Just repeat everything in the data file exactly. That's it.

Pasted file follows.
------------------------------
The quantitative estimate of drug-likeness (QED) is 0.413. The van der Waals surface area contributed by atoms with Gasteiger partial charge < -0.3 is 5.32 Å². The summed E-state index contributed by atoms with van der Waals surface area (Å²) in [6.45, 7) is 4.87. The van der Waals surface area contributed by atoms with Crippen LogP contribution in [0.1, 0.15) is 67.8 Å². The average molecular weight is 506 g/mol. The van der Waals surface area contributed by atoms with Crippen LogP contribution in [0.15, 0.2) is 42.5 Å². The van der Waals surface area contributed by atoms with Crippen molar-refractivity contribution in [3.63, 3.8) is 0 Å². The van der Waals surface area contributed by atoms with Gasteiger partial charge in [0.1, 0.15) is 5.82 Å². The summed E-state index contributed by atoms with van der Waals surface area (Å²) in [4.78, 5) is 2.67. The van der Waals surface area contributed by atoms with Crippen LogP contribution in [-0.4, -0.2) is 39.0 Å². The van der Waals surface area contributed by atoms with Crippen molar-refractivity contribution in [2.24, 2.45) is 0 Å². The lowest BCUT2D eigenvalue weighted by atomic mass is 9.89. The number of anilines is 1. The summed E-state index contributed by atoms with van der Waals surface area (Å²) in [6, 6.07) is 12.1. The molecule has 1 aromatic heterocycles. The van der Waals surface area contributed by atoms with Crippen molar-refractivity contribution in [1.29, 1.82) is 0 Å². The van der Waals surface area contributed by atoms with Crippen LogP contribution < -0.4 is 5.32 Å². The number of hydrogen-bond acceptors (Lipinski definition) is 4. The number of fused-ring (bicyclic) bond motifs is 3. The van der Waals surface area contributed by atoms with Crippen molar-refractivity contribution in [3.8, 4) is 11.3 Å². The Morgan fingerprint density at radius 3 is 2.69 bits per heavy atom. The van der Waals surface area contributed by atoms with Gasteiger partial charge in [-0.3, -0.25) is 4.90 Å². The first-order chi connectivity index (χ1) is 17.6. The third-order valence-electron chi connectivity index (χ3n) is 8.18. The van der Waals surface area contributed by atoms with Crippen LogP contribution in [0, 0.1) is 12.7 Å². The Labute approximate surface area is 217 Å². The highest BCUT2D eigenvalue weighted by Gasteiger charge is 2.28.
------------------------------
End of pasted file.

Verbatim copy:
The quantitative estimate of drug-likeness (QED) is 0.413. The van der Waals surface area contributed by atoms with Gasteiger partial charge < -0.3 is 5.32 Å². The summed E-state index contributed by atoms with van der Waals surface area (Å²) in [6.45, 7) is 4.87. The van der Waals surface area contributed by atoms with Crippen LogP contribution in [0.1, 0.15) is 67.8 Å². The average molecular weight is 506 g/mol. The van der Waals surface area contributed by atoms with Crippen LogP contribution in [0.15, 0.2) is 42.5 Å². The van der Waals surface area contributed by atoms with Crippen molar-refractivity contribution in [3.63, 3.8) is 0 Å². The van der Waals surface area contributed by atoms with Gasteiger partial charge in [0.1, 0.15) is 5.82 Å². The summed E-state index contributed by atoms with van der Waals surface area (Å²) in [4.78, 5) is 2.67. The van der Waals surface area contributed by atoms with Crippen LogP contribution in [-0.4, -0.2) is 39.0 Å². The van der Waals surface area contributed by atoms with Crippen molar-refractivity contribution in [2.24, 2.45) is 0 Å². The lowest BCUT2D eigenvalue weighted by atomic mass is 9.89. The number of anilines is 1. The summed E-state index contributed by atoms with van der Waals surface area (Å²) in [6, 6.07) is 12.1. The molecule has 1 aromatic heterocycles. The van der Waals surface area contributed by atoms with Crippen molar-refractivity contribution in [1.29, 1.82) is 0 Å². The van der Waals surface area contributed by atoms with Crippen LogP contribution < -0.4 is 5.32 Å². The number of hydrogen-bond acceptors (Lipinski definition) is 4. The number of fused-ring (bicyclic) bond motifs is 3. The van der Waals surface area contributed by atoms with Crippen molar-refractivity contribution in [3.8, 4) is 11.3 Å². The Morgan fingerprint density at radius 3 is 2.69 bits per heavy atom. The van der Waals surface area contributed by atoms with Gasteiger partial charge in [-0.3, -0.25) is 4.90 Å². The first-order chi connectivity index (χ1) is 17.6. The third-order valence-electron chi connectivity index (χ3n) is 8.18. The van der Waals surface area contributed by atoms with Crippen LogP contribution in [0, 0.1) is 12.7 Å². The Labute approximate surface area is 217 Å². The highest BCUT2D eigenvalue weighted by Gasteiger charge is 2.28.